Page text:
Q4. What is an Annulment? Can I get my marriage annulled?

An annulment is a legal procedure to set aside the marriage as if it never existed. Annulment is granted under specific legal grounds only. For example, if a person marries without dissolving a prior marriage, the present marriage is illegal and may be annulled. If a person has been legally declared mentally incompetent, then he or she may not enter into a marriage contract.

Q5. If I have completed a foreign adoption, do I have to do an adoption in the United States?

We recommend that you do a re-adoption in your home state. This will enable you to obtain a birth certificate from your home state. In Georgia, the adoption and domestication of a foreign adoption is relatively simple, and there are advantages of having state-side birth certificate. It makes application of US passport and other tasks much easier.

Q6. What is Mediation? Will Mediation be helpful in my case?

Augusta Judicial Circuit utilizes the Alternative Dispute Resolutions Program. This is an alternative way for litigants to resolve the conflicts without going to Court. Mediation is often use in domestic cases, especially when children are involved. A neutral party, usually a trained and registered mediator, facilitates settlement between the parties. The parties together with their attorneys attend mediation in an attempt to settle the disputes. Sometimes the Court will order mediation before a final hearing is set.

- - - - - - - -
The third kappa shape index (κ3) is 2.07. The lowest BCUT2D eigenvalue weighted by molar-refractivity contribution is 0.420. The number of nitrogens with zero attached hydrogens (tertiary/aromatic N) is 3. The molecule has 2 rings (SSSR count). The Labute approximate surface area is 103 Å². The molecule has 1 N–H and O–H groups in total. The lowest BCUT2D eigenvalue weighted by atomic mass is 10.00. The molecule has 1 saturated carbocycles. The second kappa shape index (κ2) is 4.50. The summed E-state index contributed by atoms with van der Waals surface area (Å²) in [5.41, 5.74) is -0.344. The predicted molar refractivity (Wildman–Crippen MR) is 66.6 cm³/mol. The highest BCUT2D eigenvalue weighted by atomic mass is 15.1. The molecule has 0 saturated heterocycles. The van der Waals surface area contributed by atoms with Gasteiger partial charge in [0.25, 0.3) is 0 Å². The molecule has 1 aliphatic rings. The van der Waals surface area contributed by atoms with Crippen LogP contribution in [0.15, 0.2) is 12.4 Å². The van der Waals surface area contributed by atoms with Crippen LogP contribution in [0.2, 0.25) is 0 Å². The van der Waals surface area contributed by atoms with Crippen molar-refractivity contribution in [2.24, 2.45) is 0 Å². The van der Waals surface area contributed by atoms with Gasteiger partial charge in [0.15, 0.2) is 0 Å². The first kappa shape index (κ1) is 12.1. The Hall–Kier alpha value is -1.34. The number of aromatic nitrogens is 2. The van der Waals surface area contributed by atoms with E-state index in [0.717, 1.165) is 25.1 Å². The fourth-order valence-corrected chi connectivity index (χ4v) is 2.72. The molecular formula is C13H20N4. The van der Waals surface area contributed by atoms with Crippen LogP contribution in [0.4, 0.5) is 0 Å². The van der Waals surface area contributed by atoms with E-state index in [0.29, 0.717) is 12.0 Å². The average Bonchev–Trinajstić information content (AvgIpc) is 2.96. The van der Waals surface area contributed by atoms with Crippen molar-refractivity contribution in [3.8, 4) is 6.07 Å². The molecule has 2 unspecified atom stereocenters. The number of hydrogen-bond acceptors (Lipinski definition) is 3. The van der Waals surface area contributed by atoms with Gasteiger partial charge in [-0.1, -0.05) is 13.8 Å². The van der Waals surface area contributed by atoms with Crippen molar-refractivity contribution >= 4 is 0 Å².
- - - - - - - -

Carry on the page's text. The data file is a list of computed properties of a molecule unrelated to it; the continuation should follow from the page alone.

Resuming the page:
A survey of cases in our office shows that mediations were successful in about 90% of the domestic cases. This is a higher rate than the percentages published by our local ADR office ( 60-70%). Domestic cases dealing with children and parenting time benefit greatly from mediation, as issues dealing with children and scheduling require in depth discussions and compromises.

Q 7. We don't have an attorney, but want to try to settle the case between ourselves, can we use your mediation services on our own?

Our office offers mediation services for civil and domestic cases, and will act as a neutral to help you resolve your conflict. Many of our clients decide to come in together and seek their own resolutions before heading to litigation. Our office is ready to assist you in setting up a mediation session between just the parties. The mediation is conducted in our office, and you will be charged on an hourly basis, where each party will bear half the costs, unless stipulated otherwise. At the conclusion of the mediation, you will have a written agreement, if such is reached, or a written partial agreement if only some of the disputes are resolved. If an agreement is not reached during the first session, the parties may choose to schedule another session, or the parties may want to proceed with litigation.